In winter, cold fresh air is warmed in transit under the building; while underfloor heating warms the archive store. There is heat exchange between hot extract air and inlet air; heat lost in rising from the archive store warms the floor of the workshop above.

There is a potential top-up in the workshop from three roof-mounted warm air heaters.

On a summer night, warm outside air is cooled in its passage under the building, moderating the temperature of the fresh air input; heat is lost from the walls and removed from the building by circulating the fresh air.

On a summer day, warm outside air is cooled in its passage under the building; heat from the archive store is lost into the night-cooled walls. The workshop ventilates from end to end, as with traditional workshops, by opening the large doors.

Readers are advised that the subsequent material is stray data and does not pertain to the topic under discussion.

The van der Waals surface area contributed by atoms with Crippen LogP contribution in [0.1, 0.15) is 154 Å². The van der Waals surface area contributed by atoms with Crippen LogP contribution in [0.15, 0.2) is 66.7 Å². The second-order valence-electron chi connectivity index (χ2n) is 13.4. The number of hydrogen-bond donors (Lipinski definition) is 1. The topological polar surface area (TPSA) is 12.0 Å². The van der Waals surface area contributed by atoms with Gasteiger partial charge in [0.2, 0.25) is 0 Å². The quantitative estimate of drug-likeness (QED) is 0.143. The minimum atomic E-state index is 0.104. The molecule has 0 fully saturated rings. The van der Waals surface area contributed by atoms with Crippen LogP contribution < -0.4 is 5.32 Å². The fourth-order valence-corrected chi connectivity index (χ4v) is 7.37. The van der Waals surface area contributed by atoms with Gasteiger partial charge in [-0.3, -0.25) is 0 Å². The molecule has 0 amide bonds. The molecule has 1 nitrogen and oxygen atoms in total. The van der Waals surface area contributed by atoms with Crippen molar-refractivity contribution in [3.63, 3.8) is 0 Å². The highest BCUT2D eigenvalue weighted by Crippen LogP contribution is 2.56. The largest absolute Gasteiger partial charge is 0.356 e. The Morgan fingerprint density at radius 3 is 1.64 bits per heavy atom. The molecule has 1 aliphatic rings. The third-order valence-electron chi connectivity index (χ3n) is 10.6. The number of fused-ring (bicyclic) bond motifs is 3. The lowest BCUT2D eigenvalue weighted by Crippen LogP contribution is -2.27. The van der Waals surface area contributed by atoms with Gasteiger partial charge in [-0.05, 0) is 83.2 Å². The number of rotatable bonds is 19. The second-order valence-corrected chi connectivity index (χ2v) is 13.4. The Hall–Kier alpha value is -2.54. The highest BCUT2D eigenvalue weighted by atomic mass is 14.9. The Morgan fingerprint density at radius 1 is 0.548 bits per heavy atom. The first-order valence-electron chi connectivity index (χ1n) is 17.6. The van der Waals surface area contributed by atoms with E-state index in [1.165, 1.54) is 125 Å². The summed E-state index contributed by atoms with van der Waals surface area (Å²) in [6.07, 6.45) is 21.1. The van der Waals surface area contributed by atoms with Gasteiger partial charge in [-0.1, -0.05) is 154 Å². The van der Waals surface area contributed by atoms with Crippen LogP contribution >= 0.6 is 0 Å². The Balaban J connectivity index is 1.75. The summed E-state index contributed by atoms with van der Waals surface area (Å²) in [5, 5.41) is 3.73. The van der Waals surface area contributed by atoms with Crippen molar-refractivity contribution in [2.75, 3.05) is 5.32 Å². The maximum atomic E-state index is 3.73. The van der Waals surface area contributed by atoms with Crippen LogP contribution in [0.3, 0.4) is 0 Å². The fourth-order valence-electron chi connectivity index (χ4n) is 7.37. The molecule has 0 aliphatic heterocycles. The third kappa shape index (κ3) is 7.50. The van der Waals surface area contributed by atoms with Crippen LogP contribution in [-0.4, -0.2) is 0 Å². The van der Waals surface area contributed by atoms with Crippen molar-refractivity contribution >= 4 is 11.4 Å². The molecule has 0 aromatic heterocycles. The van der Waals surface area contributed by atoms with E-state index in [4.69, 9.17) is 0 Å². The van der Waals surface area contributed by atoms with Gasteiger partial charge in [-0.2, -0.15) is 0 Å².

The gridshell roof The roof of the archive store forms the floor of the workshop. It is constructed with glued laminated beams and solid timber flooring. It cantilevers over the reinforced masonry walls of the archive store, providing the support to the gridshell.

The Downland Gridshell is the first double-layer timber gridshell in the UK and only the fifth worldwide.This roof is a doubly curved shell made from 50mm wide x 35mm thick oak laths in four layers. It is a double hourglass shape,48m long,16m across at its widest points and 11m wide at the waists. The internal height varies between 7m and 10m.The lath spacing is 500mm in areas of high load, increasing to 1,000mm over substantial areas of the shell. Diagonal bracing of longitudinal and transverse timber rib-laths, fixed to the nodes once the shell is formed, provide shear resistance and lockin the shape.The bracing also supports the wall and roof cladding.